32. 32. KRA and hence KPI is attributed to the department which can have effect on the business results and is self measured where applicable.
  33. 33. *VISION STATEMENT *MISSION STATEMENT *CORPORATE OBJECTIVES *CORPORATE STRATEGY *CORPORATE BUSINESS UNITS/ DEPARTMENTAL PLANS/STRATEGY. FOR THE BUDGET PERIOD, WHICH IS USUALLY 12 MONTHS.
  34. 34.  CORPORATE OBJECTIVE / STRATEGY -improve the company competitive positioning and productivity by 10%. HR DEPARTMENT'S OBJECTIVE -Achieve high productivity level in all activities [ say by 10%]  KRA 1 -RECRUITMENT/ SELECTION Key Performance Area (KPA) --RECRUITMENT KPI ----reduce average time taken to fill vacancies by 15% KPI ----reduce average cost per recruit by 10%
  35. 35.  KRA 2 -WORKPLACE MANAGEMENT KPI ---reduce the labor turnover by 20% KPI ----benchmark total HR COSTS externally.
  36. 36.  KRA 3 -SAFETY AND HEALTH WORKPLACE KPA ---workplace accidents KPI ----reduce workplace accidents by 10%
  37. 37.  KRA 4 -BUILDING CAPABILITIES AND ORGANIZATION LEARNING KPA ----TRAINING KPI --- ALL WORKFORCE below middle management should receive a minimum of 4 days of training.
  38. 38. KPI PIs KRI KRA Critical Success Factors/ Strategies from Mission
  39. 39.  KRI (Key Result Indicator)  PIs is Performance Indicator  KPI (Key Performance Indicator)
  40. 40. KRIs typically cover a longer period of time than KPIs; they are reviewed on monthly/quarterly cycles, not on a daily/weekly basis as KPIs are. Performance indicators that lie beneath KRIs could include:  Profitability of the top 10% of customers  Net profit on key product lines  Percentage increase in sales with top 10% of customers  Number of employees participating in the suggestion scheme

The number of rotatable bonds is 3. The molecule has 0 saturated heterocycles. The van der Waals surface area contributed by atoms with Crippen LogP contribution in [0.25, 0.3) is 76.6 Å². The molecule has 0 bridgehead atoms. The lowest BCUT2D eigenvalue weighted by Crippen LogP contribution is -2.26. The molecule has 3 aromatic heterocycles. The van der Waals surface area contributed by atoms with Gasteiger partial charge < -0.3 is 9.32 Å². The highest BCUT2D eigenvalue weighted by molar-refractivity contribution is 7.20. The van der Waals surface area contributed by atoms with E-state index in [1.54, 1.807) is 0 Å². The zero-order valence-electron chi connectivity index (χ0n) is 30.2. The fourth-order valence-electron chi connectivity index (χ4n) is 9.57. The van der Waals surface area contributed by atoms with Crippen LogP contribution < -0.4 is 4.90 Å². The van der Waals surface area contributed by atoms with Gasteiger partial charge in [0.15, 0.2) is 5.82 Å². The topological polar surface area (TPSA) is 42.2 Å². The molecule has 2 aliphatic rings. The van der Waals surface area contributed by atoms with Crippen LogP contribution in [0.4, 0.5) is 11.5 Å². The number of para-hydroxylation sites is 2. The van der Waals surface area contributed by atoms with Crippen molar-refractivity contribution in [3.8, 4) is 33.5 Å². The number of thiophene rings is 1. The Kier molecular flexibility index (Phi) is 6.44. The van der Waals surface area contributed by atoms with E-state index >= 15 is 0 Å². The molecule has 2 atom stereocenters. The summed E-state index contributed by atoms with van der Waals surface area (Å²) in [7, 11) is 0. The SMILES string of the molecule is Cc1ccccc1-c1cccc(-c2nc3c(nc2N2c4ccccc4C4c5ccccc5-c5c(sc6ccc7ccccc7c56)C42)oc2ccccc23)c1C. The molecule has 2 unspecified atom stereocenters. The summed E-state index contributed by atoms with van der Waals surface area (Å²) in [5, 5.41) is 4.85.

41. 41.  A CEO of a distribution company realized that a critical success factor for their business was trucks leaving as close to capacity as possible. A large train truck capable of carrying more than 40 tons was being sent out with small loads as dispatch man-agers were focusing on "delivering in full on time" to customers.  Each day by 9 A.M., the CEO received a report of those trailers that had been sent out underweight. The CEO called the dispatch manager and asked whether any action had taken place to see if the customer could have accepted the delivery on a different date that would enable better utilization of the trucks. In most cases the customer could have received it earlier or later, fitting in with a past or future truck going in that direc-tion. The impact on profitability was significant.  Just with the airline example, staff did their utmost to avoid a career-limiting phone call with their CEO!
  42. 42.  KPI measures (general) › Quantity › Quality › Cost › Revenue › Timeliness
  43. 43. 1. Non-financial measures (not expressed in dollars, yen, pounds, euros, etc.) 2. Measured frequently (e.g., daily or 24/7) 3. Acted on by the CEO and senior management team 4. Understanding of the measure and the corrective action required by all staff 5. Ties responsibility to the individual or team 6. Significant impact (e.g., affects most of the core critical success factors [CSEs] and more than one BSC(Balance Score Card) perspective 7. Positive impact (e.g., affects all other performance measures in a positive way)